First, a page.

Tuesday, May 15, 2007

Antisemitic Islamic preacher to return to Canada

From Judeoscope (Canada)

Yasir Qadhi, a Houston-based antisemitic preacher affiliated with the Salafi Al-Maghrib Institute (7,000 students in Canada and the US) is scheduled to speak at the Institute’s Ilm Fest on May 21 at Mississauga’s Living Arts Centre. Qadhi, who spoke one year ago at Montreal’s Assunah Al Nabawiah Mosque, teaches that Jews incurred God’s wrath and lost any claim to the Land of Israel, that “Hitler never intended to mass-destroy the Jews”, that Jews study Islam because “they want to destroy us [Muslims]”.

Sufi paths resist against Salafi Djihadi ways of thinking

From Souad Ziane of Echorouk online (Algeria)

Sheikh Sari continued speaking about the very “tolerant Islam preached in zawias,” “It is far from the Salafi Djihadi way”. The salafi way to teach Islam has been very popular during a period of time, when the salafi preachers accused us of being the state’s religious representatives in the area. “We have been through hard times and we could not speak”. Now the mureeds (followers) are so numerous that Sheikh Sari said the Sufi paths would be a tool in the “fight against the Salafi Djihadist ... The Zaouias (Sufi spiritual schools) have become powerful in political decisions since President Bouteflika has been touring the country and visiting every Zaouia in any area he visited.

U.S.-Iran Talks on Iraq Useful, But Unlikely to Produce Immediate Results

From Bernard Gwertzman at the Council on Foreign Relations

Q: What do you think Iran would like to see out of these talks, if anything?
Anthony H. Cordesman, CISC: From Iran’s viewpoint, in theory, it should feel that conciliation, rather than a Shiite-nominated government, offers more hope of long-term stability. Cooperation would give it a true partner, or at least, neighbor, in Iraq, and perhaps ease its strategic problems with the United States as well as the problems that seem to be growing between Sunni and Shiite states as a result of both the fighting inside Iraq and the fact that many of the neo-Salafi extremist movements like al-Qaeda are as much opposed to the Shiite sect as they are to people from the West. This is a rational argument, but the fact is the supreme leader and the president of Iran, and many of the military commanders of the Iranian Revolutionary Guards, are people motivated by ideology.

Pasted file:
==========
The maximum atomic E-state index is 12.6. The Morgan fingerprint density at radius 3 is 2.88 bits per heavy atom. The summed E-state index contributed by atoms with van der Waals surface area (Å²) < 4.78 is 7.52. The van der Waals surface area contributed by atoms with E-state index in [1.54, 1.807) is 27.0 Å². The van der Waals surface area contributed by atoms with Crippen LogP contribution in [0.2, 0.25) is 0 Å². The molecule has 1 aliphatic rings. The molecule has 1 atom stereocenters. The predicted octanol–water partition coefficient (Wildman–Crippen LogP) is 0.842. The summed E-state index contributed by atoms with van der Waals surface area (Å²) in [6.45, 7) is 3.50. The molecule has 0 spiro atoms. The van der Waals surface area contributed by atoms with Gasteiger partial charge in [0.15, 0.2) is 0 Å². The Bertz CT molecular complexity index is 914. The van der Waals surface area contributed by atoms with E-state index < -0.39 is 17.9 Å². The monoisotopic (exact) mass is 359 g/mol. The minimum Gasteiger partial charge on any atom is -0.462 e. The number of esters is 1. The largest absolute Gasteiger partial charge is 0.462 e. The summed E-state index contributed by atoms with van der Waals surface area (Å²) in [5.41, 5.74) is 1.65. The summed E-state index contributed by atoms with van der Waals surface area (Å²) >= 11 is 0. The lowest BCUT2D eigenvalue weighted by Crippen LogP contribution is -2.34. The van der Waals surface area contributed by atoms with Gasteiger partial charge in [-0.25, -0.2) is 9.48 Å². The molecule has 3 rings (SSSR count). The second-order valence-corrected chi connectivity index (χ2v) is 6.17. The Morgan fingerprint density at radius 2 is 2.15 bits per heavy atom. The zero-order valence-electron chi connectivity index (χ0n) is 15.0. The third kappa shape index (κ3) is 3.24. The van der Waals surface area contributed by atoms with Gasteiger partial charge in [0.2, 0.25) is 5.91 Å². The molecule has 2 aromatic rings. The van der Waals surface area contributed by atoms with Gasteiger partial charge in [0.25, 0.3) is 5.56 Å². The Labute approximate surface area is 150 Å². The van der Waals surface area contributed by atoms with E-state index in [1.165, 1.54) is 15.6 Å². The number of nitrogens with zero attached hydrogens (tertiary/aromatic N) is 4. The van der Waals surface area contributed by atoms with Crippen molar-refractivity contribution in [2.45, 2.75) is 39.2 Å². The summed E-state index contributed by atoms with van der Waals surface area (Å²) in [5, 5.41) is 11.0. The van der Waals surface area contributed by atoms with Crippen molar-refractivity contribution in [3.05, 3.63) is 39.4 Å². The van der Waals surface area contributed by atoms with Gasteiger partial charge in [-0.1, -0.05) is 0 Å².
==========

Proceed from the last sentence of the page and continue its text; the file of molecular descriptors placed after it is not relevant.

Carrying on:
Senegal's Muslim brotherhood preaches hard work

From Daniel Flynn at Reuters

"If we took money from the Saudis to build our mosques, we'd have to pray the way they wanted," he said. While a rash of Saudi-built mosques in West Africa has stirred concerns of a rise in Wahhabi fundamentalism in the arid Sahel, the Mourides preach tolerance. Founded under the yoke of French colonialism in the 1880s, Mouridism values independence and personal religious fulfilment.

The 'dirty thieves' of Sadr City

From Pepe Escobar of Asia Times (HK)

A simple monument at the entrance of Al-Mustansariya University (older than the Sorbonne) commemorates the victims - mostly girls - of the horrific January bombing that killed 107 and wounded more than 280. Now female students attend classes twice a week at the most. The university still receives threats via the Internet from Salafi-jihadists to "stop education". Snipers routinely shoot university guards. This is considered by Salafi-jihadists a "Shi'ite university" - thus a prime target. Whatever happens politically in Iraq, most of Sunni Baghdad - and even secular, educated Shi'ites - still fear Sadr City. It is undeniably a class-struggle issue.

Karakorum – the region of insurgencies

From K. N. Pandita of the Kashmir Herald (India)

This reminds one of the demographic changes affected by General Musharraf in Gilgit and Baltistan during 1980s when he was the Corps Commander of Northern Areas. The Shia population of Gilgit and Baltistan was reduced to minority level by settling Sunni Wahhabi tribesman from other parts of NWFP in the area.